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Three Books to Help You Build a Powerful Business

As a business owner, you most likely have a lot of expertise, experience, and vision that you rely on each day to build, develop, and grow your business. But no one has all the answers. And in a quickly changing society, it’s critical to keep your mind open to new ideas, approaches, and strategies to stay relevant and successfully meet challenges. Below are three books that have made a serious impact and helped business owners and leaders re-imagine and reach new heights in the past decade.

 

Measure What Matters

By John Doerr

In this book, venture capitalist John Doerr breaks down a revolutionary tactic to business management through the practice of goal setting using Objectives and Key Results (OKRs). In the book, he illustrates the power of using Objectives (which define the goal), and Key Results (which define the actionable steps needed to achieve the goal), through a broad range of case studies, each with its own success story defined by the implementation of OKRs.

As you read this book, you’ll see how OKRs create clarity throughout an entire company, from entry-level workers to CEOs, and help leaders make the tough decisions necessary to enable growth. Whatever industry you fall under, Measure What Matters can help you create clarity within your organization and develop a sure path towards growth.

 

The CEO’s Guide to Restoring the American Dream

By Dave Chase

In his book, Dave Chase breaks down the misconception that controlling health benefits spending is out of employers’ hands by demonstrating how public and private employers have successfully reduced their spending. In the book, he challenges employers to re-think the reason behind offering employee benefits in the first place, shifting the groundwork, goals, and measurements of success in a way that illuminates the true value of employee benefits.

This book does a wonderful job of breaking down the facts, uncovering the reality behind the challenges the health insurance industry poses to employers, and explaining how real-life organizations have come out on top and been able to reduce their spending by 20% or more. He challenges employers to re-think their approach, uncovering how they hold themselves back while offering solutions and strategies to help them improve their situation. Any employer, CFO, CEO, or HR leader interested in getting the upper hand on their benefits spending would be wise to give this book a thorough read.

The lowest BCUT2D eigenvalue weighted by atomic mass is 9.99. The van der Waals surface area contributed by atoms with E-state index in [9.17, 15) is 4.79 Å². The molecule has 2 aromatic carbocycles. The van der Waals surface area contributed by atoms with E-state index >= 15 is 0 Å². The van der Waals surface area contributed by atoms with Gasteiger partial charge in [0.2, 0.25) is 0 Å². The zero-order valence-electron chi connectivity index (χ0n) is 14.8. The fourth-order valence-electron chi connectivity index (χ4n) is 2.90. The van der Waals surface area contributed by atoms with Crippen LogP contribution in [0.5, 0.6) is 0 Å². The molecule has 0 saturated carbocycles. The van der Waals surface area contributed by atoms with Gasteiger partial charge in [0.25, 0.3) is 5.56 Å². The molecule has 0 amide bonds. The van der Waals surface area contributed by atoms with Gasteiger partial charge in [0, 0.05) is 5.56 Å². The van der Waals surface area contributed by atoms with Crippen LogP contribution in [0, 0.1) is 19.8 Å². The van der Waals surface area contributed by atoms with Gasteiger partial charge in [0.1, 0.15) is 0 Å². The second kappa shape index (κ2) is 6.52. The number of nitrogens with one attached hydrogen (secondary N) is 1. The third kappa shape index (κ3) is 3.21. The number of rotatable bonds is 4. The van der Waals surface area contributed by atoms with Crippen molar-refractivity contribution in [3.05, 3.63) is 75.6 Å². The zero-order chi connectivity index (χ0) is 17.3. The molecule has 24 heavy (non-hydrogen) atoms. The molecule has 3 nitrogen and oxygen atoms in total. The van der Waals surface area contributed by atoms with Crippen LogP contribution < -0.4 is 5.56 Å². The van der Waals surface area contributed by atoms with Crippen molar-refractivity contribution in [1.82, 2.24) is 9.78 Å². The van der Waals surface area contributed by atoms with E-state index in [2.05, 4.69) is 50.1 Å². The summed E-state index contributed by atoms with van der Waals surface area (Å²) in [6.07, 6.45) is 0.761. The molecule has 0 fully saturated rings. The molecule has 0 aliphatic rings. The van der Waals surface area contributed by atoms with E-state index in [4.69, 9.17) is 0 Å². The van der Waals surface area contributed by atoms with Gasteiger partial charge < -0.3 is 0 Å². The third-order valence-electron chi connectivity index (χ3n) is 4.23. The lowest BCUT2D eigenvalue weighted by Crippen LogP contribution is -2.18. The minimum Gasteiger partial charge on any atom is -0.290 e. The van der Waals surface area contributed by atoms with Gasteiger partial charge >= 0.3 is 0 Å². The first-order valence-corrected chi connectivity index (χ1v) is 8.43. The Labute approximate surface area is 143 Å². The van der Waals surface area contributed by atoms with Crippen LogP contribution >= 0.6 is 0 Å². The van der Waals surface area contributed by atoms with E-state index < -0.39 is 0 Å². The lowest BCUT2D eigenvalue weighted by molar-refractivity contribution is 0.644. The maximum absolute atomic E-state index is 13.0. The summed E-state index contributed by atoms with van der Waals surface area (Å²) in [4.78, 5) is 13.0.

The Go-Giver

By Bob Burg and John David Mann

The Go-Giver is celebrated in the business world for upending the widely held belief that to succeed, you have to be selfish. Burg and Mann tell a story illustrating how, when you act in service to others, you build a relationship based on trust and gratitude. The book explores how these relationships have a value and strength that surpasses the fiber of relationships built on self-interest.

While this may seem obvious, it’s incredible how often professionals unintentionally steer themselves into relationships based on self-interest, undercutting their potential by depriving them of one of the most powerful resources: a network of relationships based in gratitude, respect, and service to one another. Their story offers thoughtful and provoking insights into how changing your philosophy around building relationships can enrich and enhance your personal life, career, and business.

Get to reading!

Although it can be challenging to find time in your day to read, it is well worth the effort. By opening your mind to new ideas that challenge your way of thinking, leading, and building relationships, you create a significant opportunity for you (and your business) to grow. Plus, now you don’t have to come up with your next book to read! We’ve done it for you. So pick one up, curl up in bed, or sip your morning coffee, and get to reading—or should we say growing!

 

Content provided by Q4iNetwork and partners

Photo by olegdudko

The Truth About Reactive Management

If you’re a business owner or manager of a team, you likely wear many different hats. Especially for small businesses, owners often find themselves going in different directions every day. If this sounds familiar, ask yourself when was the last time you were able to sit down and think ahead? What about actually plan ahead?